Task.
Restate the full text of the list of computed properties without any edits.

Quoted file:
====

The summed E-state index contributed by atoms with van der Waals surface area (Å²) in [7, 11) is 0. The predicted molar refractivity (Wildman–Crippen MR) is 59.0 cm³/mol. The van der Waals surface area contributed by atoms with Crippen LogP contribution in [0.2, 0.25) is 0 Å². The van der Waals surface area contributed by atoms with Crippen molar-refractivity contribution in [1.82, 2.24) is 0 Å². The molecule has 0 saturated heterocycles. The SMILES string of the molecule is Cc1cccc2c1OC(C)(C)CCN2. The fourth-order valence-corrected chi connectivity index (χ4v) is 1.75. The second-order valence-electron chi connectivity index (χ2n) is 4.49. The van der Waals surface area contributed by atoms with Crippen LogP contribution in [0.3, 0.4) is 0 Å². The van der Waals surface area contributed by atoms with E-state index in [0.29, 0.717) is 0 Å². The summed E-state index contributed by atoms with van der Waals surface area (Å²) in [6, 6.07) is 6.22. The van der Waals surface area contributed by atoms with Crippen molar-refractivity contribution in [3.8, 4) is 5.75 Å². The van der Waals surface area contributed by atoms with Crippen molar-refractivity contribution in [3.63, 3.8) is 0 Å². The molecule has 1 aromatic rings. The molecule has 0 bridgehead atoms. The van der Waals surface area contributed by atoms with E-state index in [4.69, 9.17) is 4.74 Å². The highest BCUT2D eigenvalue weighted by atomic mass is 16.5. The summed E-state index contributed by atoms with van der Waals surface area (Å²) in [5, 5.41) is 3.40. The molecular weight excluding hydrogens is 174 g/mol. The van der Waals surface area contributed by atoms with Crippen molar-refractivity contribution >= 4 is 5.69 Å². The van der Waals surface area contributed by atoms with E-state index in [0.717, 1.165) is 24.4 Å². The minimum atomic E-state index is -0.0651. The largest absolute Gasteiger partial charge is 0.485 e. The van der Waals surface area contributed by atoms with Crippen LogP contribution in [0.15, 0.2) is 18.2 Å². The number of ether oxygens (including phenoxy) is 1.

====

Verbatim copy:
The summed E-state index contributed by atoms with van der Waals surface area (Å²) in [7, 11) is 0. The predicted molar refractivity (Wildman–Crippen MR) is 59.0 cm³/mol. The van der Waals surface area contributed by atoms with Crippen LogP contribution in [0.2, 0.25) is 0 Å². The van der Waals surface area contributed by atoms with Crippen molar-refractivity contribution in [1.82, 2.24) is 0 Å². The molecule has 0 saturated heterocycles. The SMILES string of the molecule is Cc1cccc2c1OC(C)(C)CCN2. The fourth-order valence-corrected chi connectivity index (χ4v) is 1.75. The second-order valence-electron chi connectivity index (χ2n) is 4.49. The van der Waals surface area contributed by atoms with Crippen LogP contribution in [0.3, 0.4) is 0 Å². The van der Waals surface area contributed by atoms with E-state index in [0.29, 0.717) is 0 Å². The summed E-state index contributed by atoms with van der Waals surface area (Å²) in [6, 6.07) is 6.22. The van der Waals surface area contributed by atoms with Crippen molar-refractivity contribution in [3.8, 4) is 5.75 Å². The van der Waals surface area contributed by atoms with Crippen molar-refractivity contribution in [3.63, 3.8) is 0 Å². The molecule has 1 aromatic rings. The molecule has 0 bridgehead atoms. The van der Waals surface area contributed by atoms with E-state index in [4.69, 9.17) is 4.74 Å². The highest BCUT2D eigenvalue weighted by atomic mass is 16.5. The summed E-state index contributed by atoms with van der Waals surface area (Å²) in [5, 5.41) is 3.40. The molecular weight excluding hydrogens is 174 g/mol. The van der Waals surface area contributed by atoms with Crippen molar-refractivity contribution >= 4 is 5.69 Å². The van der Waals surface area contributed by atoms with E-state index in [0.717, 1.165) is 24.4 Å². The minimum atomic E-state index is -0.0651. The largest absolute Gasteiger partial charge is 0.485 e. The van der Waals surface area contributed by atoms with Crippen LogP contribution in [0.15, 0.2) is 18.2 Å². The number of ether oxygens (including phenoxy) is 1.